The Malibu Bay Company (MBC) owns the last undeveloped beach front parcel in Malibu, a 2.08-acre, 200-foot-wide parcel. In order to accommodate its proposed division into four parcels, MDC proposed an amendment to the Local Implementation Plan of Malibu's local coastal plan in order to create a new zoning district which would allow for lot widths of 45 feet, a decrease from the, then existing, standard of 80 feet.
In a feat of chronological gymnastics regarding a proposed development in the City of Napa, the Court of Appeal for the First Appellate District held that a Notice of Determination posted over the course of 31 calendar days was not posted long enough to satisfy the California Environmental Quality Act's requirement that it be posted for 30 days.
This case involved the perfect storm of events resulting in the flooding of the plaintiffs' properties and an ensuing legal tempest. Plaintiffs sued the county in court claiming that the flooding was a result of county's failure to maintain a county road, from which the runoff spilled. Plaintiff claimed that the county's neglect of the road constituted a taking and inverse condemnation. In Gutierrez v. County of San Bernardino, the Fourth District Court of Appeals grappled with the application of the "reasonableness" takings test that applies to flood control projects.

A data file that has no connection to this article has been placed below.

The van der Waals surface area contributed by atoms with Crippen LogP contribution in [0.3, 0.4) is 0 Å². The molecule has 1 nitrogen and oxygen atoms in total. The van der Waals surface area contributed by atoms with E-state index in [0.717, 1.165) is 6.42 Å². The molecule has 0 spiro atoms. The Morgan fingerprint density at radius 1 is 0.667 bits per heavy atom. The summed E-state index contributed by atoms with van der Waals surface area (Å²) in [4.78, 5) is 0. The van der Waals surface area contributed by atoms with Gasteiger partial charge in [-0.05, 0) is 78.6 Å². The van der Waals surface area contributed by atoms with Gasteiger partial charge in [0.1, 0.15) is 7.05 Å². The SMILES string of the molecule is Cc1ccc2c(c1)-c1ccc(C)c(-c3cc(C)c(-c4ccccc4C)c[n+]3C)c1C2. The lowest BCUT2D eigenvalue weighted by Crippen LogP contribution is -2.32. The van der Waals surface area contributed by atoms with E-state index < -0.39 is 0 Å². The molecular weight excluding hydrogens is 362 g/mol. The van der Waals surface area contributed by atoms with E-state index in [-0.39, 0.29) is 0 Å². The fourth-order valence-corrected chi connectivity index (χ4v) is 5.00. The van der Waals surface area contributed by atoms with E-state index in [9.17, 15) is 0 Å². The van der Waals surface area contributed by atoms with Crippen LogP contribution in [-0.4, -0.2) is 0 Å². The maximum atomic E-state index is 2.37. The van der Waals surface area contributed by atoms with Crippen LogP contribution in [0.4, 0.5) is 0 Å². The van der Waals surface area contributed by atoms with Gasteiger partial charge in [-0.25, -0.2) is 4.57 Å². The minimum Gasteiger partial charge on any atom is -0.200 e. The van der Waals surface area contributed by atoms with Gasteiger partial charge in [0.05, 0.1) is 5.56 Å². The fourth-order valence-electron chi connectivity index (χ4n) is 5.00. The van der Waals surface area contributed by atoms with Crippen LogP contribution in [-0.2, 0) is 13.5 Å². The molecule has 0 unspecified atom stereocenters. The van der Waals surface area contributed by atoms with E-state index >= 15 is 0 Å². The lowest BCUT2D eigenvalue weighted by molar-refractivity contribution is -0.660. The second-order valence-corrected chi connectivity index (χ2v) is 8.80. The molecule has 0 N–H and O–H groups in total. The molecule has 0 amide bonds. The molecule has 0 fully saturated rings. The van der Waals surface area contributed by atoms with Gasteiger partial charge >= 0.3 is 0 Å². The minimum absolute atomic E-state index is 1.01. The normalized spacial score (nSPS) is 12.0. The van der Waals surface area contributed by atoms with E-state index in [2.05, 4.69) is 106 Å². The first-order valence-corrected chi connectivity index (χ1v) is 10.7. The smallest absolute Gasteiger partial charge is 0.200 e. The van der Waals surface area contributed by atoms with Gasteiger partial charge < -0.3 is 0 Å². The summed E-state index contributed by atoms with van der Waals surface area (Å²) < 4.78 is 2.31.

Gov. Jerry Brown considered over 600 bills that came to his desk this legislative session. Some of the most contentious involved land use, particularly bills concerning redevelopment and the California Environmental Quality Act. The City of Los Angeles got a CEQA exemption for its proposed football stadium and infill developments have received special dispensation; speculation is that other such exemptions may be on the horizon.
Sacramento County may not rank among California's great wine countries, but it does appreciate the value of aging. Eight years in the making, the land use element of the county's new general plan update is on the verge of approval by the county Board of Supervisors. In contrast with the contentiousness that has surrounded many other recently updated county general plans, this one—save some concerns about the protection of wild habitats—seems to be pleasing just about everyone.